Rock n roll history could be changed forever as legendary rock band Led Zeppelin head back to court. A trial, which resumes on 21 June, will determine whether band members Jimmy Page and Robert Plant stole a riff featured on their classic song Stairway To Heaven from another songwriter.
Filed in 2014, the copyright lawsuit claims that Led Zeppelin rockers Page, 72, and Plant, 67, had heard Spirit's song Taurus before writing their 1971 single Stairway To Heaven and therefore copied the chord progression. In the latest development in the ongoing court case, lawyers for the British musicians have asked the judge to dismiss the lawsuit entirely claiming the prosecution have failed to make a legitimate argument for plagiarism.
As both sides await the court's decision from Judge R Gary Klausner, IBTimes UK looks back at the key moments in one of music's biggest copyright lawsuits.
January 1968: US rock band Spirit, consisting of late guitarist Randy Wolfe, write and record their instrumental single Taurus.
December 1968: Led Zeppelin performed as the opening act for Spirit at the band's Denver show on their US tour.
November 1971: Led Zeppelin release Stairway To Heaven on their untitled fourth album, commonly known as Led Zeppelin IV.
May 2014: Spirit bassist Mark Andes and Michael Skidmore, trustee of the estate left by guitarist Wolfe, file a lawsuit against Page, Plant and Warner Music accusing the musicians of the "falsification of rock n roll history". In the legal documents, the plaintiffs demand that the Led Zeppelin IV album is re-released and the credits amended.
The lawsuit says of the song Taurus: "Little did anyone know at the time, 17-year old Randy had created what would become some of the most famous guitar work in the history of music." The plaintiffs add: "This is hardly the first time Zeppelin has been accused of lifting their most famous songs." Accompanying the documents are 17 songs presented as evidence of the band's history of plagiarism accusations.
Listen to Led Zeppelin's Stairway To Heaven
May 2014: Page responds to the lawsuit in an interview with French publication Liberation, describing the accusations as "ridiculous".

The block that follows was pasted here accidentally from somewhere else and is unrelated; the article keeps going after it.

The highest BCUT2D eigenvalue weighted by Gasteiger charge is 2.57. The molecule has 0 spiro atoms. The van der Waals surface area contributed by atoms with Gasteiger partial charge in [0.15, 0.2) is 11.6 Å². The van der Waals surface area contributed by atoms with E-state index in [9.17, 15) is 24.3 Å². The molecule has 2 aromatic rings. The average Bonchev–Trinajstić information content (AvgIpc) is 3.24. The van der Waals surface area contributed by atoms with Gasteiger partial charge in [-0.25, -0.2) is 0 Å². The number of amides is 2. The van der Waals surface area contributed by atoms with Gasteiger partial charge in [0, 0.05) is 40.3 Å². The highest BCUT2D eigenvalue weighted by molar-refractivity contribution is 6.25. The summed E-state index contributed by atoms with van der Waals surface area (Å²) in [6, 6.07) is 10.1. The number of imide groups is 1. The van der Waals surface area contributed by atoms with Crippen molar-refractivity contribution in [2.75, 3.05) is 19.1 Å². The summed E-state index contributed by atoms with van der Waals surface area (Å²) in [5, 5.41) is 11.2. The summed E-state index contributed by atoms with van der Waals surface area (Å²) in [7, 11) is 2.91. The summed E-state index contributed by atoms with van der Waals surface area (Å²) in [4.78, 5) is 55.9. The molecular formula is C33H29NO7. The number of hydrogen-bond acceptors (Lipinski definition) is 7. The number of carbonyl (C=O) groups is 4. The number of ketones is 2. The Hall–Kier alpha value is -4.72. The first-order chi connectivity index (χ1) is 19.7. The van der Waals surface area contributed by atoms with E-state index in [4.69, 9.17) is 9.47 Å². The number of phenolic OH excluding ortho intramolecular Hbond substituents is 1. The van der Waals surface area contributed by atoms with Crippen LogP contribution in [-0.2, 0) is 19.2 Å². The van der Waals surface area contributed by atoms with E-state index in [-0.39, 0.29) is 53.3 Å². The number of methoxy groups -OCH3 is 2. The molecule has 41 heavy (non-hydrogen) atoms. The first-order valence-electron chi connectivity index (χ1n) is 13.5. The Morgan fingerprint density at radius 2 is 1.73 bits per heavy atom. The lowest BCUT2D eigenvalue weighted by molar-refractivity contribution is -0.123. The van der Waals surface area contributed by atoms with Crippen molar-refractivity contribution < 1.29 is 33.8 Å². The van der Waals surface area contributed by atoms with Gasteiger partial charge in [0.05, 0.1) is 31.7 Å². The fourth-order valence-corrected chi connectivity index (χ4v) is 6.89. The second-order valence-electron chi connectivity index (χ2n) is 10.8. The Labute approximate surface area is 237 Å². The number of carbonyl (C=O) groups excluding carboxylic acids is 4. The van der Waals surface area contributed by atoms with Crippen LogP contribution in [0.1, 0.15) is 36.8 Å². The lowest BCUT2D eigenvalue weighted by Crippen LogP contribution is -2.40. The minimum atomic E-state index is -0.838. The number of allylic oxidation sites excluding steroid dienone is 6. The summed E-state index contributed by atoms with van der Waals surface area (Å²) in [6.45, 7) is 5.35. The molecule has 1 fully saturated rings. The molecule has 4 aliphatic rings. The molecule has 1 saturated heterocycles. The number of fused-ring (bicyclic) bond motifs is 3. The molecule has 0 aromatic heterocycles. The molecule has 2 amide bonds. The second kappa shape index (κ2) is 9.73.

October 2014: Lawyers for the Led Zeppelin rockers attempt to have the case thrown out on the basis that they are "British citizens residing in England, own no property in Pennsylvania and have no contacts with Pennsylvania". However, a judge ruled against their motion.
May 2015: The case is moved from Philadelphia, where the lawsuit was filed, to Los Angeles, California.
February 2016: In a written declaration filed with the court, Page states that while he toured with Spirit and owned some of their albums, he had not heard the song Taurus until the lawsuit was lodged. Page said according to The Wrap: "Prior to hearing a recording of Taurus in 2014 in connection with this matter, I have never heard Taurus or even heard of it. I am very good at remembering music and am absolutely certain that I never heard Taurus until 2014."
April 2016: Despite many objections from Led Zeppelin's legal team, a judge ruled that the copyright case would go to trial.
April 2016: Reports claim that lawyers for Andes and Skidmore said their clients were willing to settle the case for $1 (67p). However, it was said that Wolfe would need writing credits and royalties from Stairway To Heaven.
14 June 2016: The trial begins in Los Angeles and jury selection is completed.
15 June 2016: Page testifies on the stand and a risk of mistrial occurs after the plaintiff plays a video clip that was not previously submitted into evidence.
16 June 2016: Page appears on the stand again and admits the chords on Stairway To Heaven are similar to the song Chim Chim Che-ree from Disney film Mary Poppins.
21 June 2016: Trial expected to resume in Los Angeles.